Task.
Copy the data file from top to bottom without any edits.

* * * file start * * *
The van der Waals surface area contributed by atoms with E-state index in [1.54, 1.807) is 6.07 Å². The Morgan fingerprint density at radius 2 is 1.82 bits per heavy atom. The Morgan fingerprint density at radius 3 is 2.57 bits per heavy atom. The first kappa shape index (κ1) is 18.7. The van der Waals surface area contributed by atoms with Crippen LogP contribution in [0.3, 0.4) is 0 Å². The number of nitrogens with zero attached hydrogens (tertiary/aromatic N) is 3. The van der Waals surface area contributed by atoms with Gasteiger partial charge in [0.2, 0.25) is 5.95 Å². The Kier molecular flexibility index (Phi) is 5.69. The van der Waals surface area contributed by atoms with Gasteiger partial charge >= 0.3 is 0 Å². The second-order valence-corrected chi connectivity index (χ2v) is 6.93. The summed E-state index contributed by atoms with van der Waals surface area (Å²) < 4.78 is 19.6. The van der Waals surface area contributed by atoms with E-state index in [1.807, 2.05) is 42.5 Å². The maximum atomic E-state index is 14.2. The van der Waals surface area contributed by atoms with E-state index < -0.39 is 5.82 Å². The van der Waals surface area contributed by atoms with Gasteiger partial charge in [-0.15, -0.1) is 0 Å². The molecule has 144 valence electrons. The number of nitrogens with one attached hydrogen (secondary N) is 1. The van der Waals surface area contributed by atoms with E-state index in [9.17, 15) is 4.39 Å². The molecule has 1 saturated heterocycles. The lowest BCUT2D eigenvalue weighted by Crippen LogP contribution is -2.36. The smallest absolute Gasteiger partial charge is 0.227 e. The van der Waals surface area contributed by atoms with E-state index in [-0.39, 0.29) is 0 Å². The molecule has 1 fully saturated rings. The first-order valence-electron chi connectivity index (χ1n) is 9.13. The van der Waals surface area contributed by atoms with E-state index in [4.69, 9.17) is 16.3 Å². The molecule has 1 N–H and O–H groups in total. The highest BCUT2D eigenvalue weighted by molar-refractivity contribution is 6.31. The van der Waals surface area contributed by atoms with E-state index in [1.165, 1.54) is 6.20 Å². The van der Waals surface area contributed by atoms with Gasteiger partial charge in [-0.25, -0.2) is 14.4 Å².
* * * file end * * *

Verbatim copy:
The van der Waals surface area contributed by atoms with E-state index in [1.54, 1.807) is 6.07 Å². The Morgan fingerprint density at radius 2 is 1.82 bits per heavy atom. The Morgan fingerprint density at radius 3 is 2.57 bits per heavy atom. The first kappa shape index (κ1) is 18.7. The van der Waals surface area contributed by atoms with Crippen LogP contribution in [0.3, 0.4) is 0 Å². The number of nitrogens with zero attached hydrogens (tertiary/aromatic N) is 3. The van der Waals surface area contributed by atoms with Gasteiger partial charge in [0.2, 0.25) is 5.95 Å². The Kier molecular flexibility index (Phi) is 5.69. The van der Waals surface area contributed by atoms with Gasteiger partial charge >= 0.3 is 0 Å². The second-order valence-corrected chi connectivity index (χ2v) is 6.93. The summed E-state index contributed by atoms with van der Waals surface area (Å²) < 4.78 is 19.6. The van der Waals surface area contributed by atoms with E-state index in [1.807, 2.05) is 42.5 Å². The maximum atomic E-state index is 14.2. The van der Waals surface area contributed by atoms with E-state index < -0.39 is 5.82 Å². The van der Waals surface area contributed by atoms with Gasteiger partial charge in [-0.15, -0.1) is 0 Å². The molecule has 144 valence electrons. The number of nitrogens with one attached hydrogen (secondary N) is 1. The van der Waals surface area contributed by atoms with E-state index in [9.17, 15) is 4.39 Å². The molecule has 1 saturated heterocycles. The lowest BCUT2D eigenvalue weighted by Crippen LogP contribution is -2.36. The smallest absolute Gasteiger partial charge is 0.227 e. The van der Waals surface area contributed by atoms with E-state index in [-0.39, 0.29) is 0 Å². The molecule has 1 fully saturated rings. The first-order valence-electron chi connectivity index (χ1n) is 9.13. The van der Waals surface area contributed by atoms with E-state index in [4.69, 9.17) is 16.3 Å². The molecule has 1 N–H and O–H groups in total. The highest BCUT2D eigenvalue weighted by molar-refractivity contribution is 6.31. The van der Waals surface area contributed by atoms with E-state index in [1.165, 1.54) is 6.20 Å². The van der Waals surface area contributed by atoms with Gasteiger partial charge in [-0.25, -0.2) is 14.4 Å².